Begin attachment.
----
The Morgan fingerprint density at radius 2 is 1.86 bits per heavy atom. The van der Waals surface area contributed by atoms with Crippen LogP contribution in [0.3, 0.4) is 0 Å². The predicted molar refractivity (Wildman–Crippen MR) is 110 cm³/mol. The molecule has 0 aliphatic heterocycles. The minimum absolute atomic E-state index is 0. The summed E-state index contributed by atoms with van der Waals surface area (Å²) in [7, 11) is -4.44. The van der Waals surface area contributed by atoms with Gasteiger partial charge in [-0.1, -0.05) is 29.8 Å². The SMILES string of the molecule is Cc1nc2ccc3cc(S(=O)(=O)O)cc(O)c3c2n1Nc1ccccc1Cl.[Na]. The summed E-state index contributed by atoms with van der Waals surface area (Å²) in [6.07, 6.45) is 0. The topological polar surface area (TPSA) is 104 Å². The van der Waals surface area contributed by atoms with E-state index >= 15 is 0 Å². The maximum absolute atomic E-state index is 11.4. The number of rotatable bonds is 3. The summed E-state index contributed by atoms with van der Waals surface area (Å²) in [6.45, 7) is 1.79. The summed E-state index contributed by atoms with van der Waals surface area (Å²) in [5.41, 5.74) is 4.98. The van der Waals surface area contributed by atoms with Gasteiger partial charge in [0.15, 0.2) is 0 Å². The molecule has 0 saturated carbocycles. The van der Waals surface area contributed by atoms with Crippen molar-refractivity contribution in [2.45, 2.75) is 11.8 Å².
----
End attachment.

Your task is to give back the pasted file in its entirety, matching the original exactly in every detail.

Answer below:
The Morgan fingerprint density at radius 2 is 1.86 bits per heavy atom. The van der Waals surface area contributed by atoms with Crippen LogP contribution in [0.3, 0.4) is 0 Å². The predicted molar refractivity (Wildman–Crippen MR) is 110 cm³/mol. The molecule has 0 aliphatic heterocycles. The minimum absolute atomic E-state index is 0. The summed E-state index contributed by atoms with van der Waals surface area (Å²) in [7, 11) is -4.44. The van der Waals surface area contributed by atoms with Gasteiger partial charge in [-0.1, -0.05) is 29.8 Å². The SMILES string of the molecule is Cc1nc2ccc3cc(S(=O)(=O)O)cc(O)c3c2n1Nc1ccccc1Cl.[Na]. The summed E-state index contributed by atoms with van der Waals surface area (Å²) in [6.07, 6.45) is 0. The topological polar surface area (TPSA) is 104 Å². The van der Waals surface area contributed by atoms with E-state index >= 15 is 0 Å². The maximum absolute atomic E-state index is 11.4. The number of rotatable bonds is 3. The summed E-state index contributed by atoms with van der Waals surface area (Å²) in [6.45, 7) is 1.79. The summed E-state index contributed by atoms with van der Waals surface area (Å²) in [5.41, 5.74) is 4.98. The van der Waals surface area contributed by atoms with Gasteiger partial charge in [0.15, 0.2) is 0 Å². The molecule has 0 saturated carbocycles. The van der Waals surface area contributed by atoms with Crippen molar-refractivity contribution in [2.45, 2.75) is 11.8 Å².